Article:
Growing up in New England, there are several things you learn from an early age to be true. Number One: Yankees suck. Even if you don’t like baseball, you know this to be true. They are arrogant, spoiled, thieving New Yorkers. They suck.
Number two: You can never have enough ice cream stores. Especially in the winter, when a newly scooped cone is least likely to melt if eaten outdoors. Frozen yogurt though, is another story. Like the Yankees, frozen yogurt also sucks.
Number three: Deer are responsible for the recent outbreak of Lyme disease, because Lyme disease loves ticks and ticks love deer – therefore hunting deer is good for everyone and yum, aren’t they delicious?
The first two are obviously true, and if not backed by good science, at least by good taste. The last though, it turns out is not really true – well, maybe the delicious part is — a nice venison stewed for several hours served with winter potatoes and mint jelly….well, it’s hard to argue with that. But the connection between deer and Lyme disease is not as clear as we had all once thought.
So, you are no doubt wondering, what is a blog on climate change doing tackling Lyme disease? Is it going to become more prevalent in the Northeast with a changing climate? Well, there’s some evidence that Lyme disease will spread Northward, as ticks find new territory in the next 10 years (1). But honestly, if this is news to you, I would like to welcome you to the year 1995, because people have been talking since before Dolly the sheep.
It turns out though, that climate and deer are simple to explain in comparison to what I’m about to tell you. Yes, it’s true, Virginia, forests are complex systems.
So, Lyme disease is caused by a spirochete bacterium which relies on the black-legged tick to pass it on. This tick requires three hosts during its life cycle (for a video of the life cycle that will make you vomit, click here). After the tick hatches, the little larvae finds a vertebrate–chicken, lizard, human, duck, mouse, chipmunk – anything really with a backbone–for its first vampirous meal. After sucking on that sweetness for a little while, it drops off and molts into a nymph, and hangs out for a year or so before becoming active again and finding yet another host (again anything with a backbone will do). The nymph then feeds on that host, drops off and transforms into an adult–when it looks for a larger mammal to feed on (hello people!). Though the tick can get infected with the spirochete in either of its first two life stages, the nymphs and adults tend to be the ones who transmit the infection.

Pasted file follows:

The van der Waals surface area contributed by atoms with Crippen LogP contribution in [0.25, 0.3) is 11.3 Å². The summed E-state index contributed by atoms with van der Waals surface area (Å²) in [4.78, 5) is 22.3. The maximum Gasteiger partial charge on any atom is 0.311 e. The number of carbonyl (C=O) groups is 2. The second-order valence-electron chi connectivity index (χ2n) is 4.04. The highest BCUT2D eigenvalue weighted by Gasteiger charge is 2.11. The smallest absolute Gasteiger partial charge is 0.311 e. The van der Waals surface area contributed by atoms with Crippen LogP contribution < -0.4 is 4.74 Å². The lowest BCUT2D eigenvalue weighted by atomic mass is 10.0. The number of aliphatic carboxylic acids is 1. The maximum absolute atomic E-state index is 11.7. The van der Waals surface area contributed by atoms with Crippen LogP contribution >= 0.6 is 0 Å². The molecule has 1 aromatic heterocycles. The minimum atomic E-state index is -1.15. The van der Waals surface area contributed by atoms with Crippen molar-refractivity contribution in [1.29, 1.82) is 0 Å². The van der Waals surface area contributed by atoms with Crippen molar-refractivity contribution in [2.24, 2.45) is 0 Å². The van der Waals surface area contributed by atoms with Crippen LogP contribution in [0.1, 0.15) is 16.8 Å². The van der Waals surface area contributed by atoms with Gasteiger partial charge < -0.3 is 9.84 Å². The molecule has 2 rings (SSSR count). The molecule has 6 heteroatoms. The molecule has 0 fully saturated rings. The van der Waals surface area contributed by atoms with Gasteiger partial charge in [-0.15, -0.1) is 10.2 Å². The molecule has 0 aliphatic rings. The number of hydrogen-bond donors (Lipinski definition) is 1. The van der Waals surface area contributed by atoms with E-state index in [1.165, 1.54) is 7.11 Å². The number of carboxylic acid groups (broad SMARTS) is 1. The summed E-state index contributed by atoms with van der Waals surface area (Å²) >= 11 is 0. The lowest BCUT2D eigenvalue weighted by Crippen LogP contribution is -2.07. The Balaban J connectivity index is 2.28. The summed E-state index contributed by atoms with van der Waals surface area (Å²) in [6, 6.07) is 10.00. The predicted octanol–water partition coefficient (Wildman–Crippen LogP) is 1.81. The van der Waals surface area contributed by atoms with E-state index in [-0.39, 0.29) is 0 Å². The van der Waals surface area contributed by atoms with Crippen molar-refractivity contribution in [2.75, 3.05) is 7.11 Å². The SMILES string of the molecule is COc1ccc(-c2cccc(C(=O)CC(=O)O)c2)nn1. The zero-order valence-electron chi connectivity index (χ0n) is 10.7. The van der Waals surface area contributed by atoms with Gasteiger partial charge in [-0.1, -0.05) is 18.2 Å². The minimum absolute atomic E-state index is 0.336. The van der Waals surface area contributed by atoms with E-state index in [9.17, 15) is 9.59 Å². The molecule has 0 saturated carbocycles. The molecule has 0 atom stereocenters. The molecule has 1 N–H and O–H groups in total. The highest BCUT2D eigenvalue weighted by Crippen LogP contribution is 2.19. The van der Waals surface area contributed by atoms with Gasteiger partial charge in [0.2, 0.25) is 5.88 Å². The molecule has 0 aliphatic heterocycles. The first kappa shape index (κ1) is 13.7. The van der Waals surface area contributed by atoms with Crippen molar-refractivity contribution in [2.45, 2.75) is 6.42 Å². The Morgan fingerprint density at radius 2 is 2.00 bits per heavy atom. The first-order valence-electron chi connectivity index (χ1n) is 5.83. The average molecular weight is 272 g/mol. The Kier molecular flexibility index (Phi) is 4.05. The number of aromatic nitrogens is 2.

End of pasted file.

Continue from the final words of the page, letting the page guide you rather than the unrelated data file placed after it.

Ok, so what about the deer? Hasn’t tick and Lyme disease abundance increased with the resurgence of the deer population in New England? Shouldn’t we try to control deer through eating them? Are you saying they are *not* delicious with mint jelly? What are you, some horrible vegan?
Well, it seems that the connection between deer and Lyme disease is not as clear as previously thought. Though the adult ticks feed happily on white-tailed deer, the larvae tend to prefer white-footed mice and eastern chipmunks. As these little critters have increased in success over the years, so has the risk of Lyme disease.
So, why are mice and chipmunks doing so well? It’s food — what they eat and what eats them.
During a “masting” year, when oak trees randomly dump oodles of acorns onto the ground, the small mammals go nuts. If there are lots of acorns to chomp in a year, then there will be lots of critters for nymph and larval ticks to bite, which means in the following years there will be more adult ticks ready to spread the disease (2) You’ll notice in this scenario, lots of acorns, no deer.
Meanwhile, foxes, the main predators of chipmunks and mice, are getting squeezed out by coyotes who’re less interested in rodents. More mice and chipmunks means more risk of Lyme disease (3). Again, you’ll notice in this scenario, lots of coyote, no deer.
This is problematic for many reasons. First of all, our main source of controlling the disease just went out the window –what are you going to do, gun down white-footed mice? Moreover, what would you do with all the chipmunk heads after culling the species to control the disease? You just can’t hang them on your wall like deer heads. People would think you were weird.
I think the only solution is a new culinary trend that utilizes these little critters, to replace deer hunting as a sport and dish. I’ve heard deep fried chipmunk is actually quite nice. Anyone game?
(1) Climate change and the potential for range expansion of the Lyme disease vector Ixodes scapularis in Canada
(2) Climate, Deer, Rodents, and Acorns as Determinants of Variation in Lyme-Disease Risk
(3) Deer, predators, and the emergence of Lyme disease
Minda Berbeco has a PhD in Biology from Tufts University and is the Policy & Programs Director at the National Center for Science Education. She wants to apologize for attempting to simplify an extremely complex system and leaving out a discussion of lizards as dilution hosts, reservoir competence in different animals , how climate change will expand the territory of some carrier animals and how climate may also directly influence tick success. Turns out forests are really complex systems. Go figure. Also, she was kidding about the whole eating chipmunk thing. What are you crazy?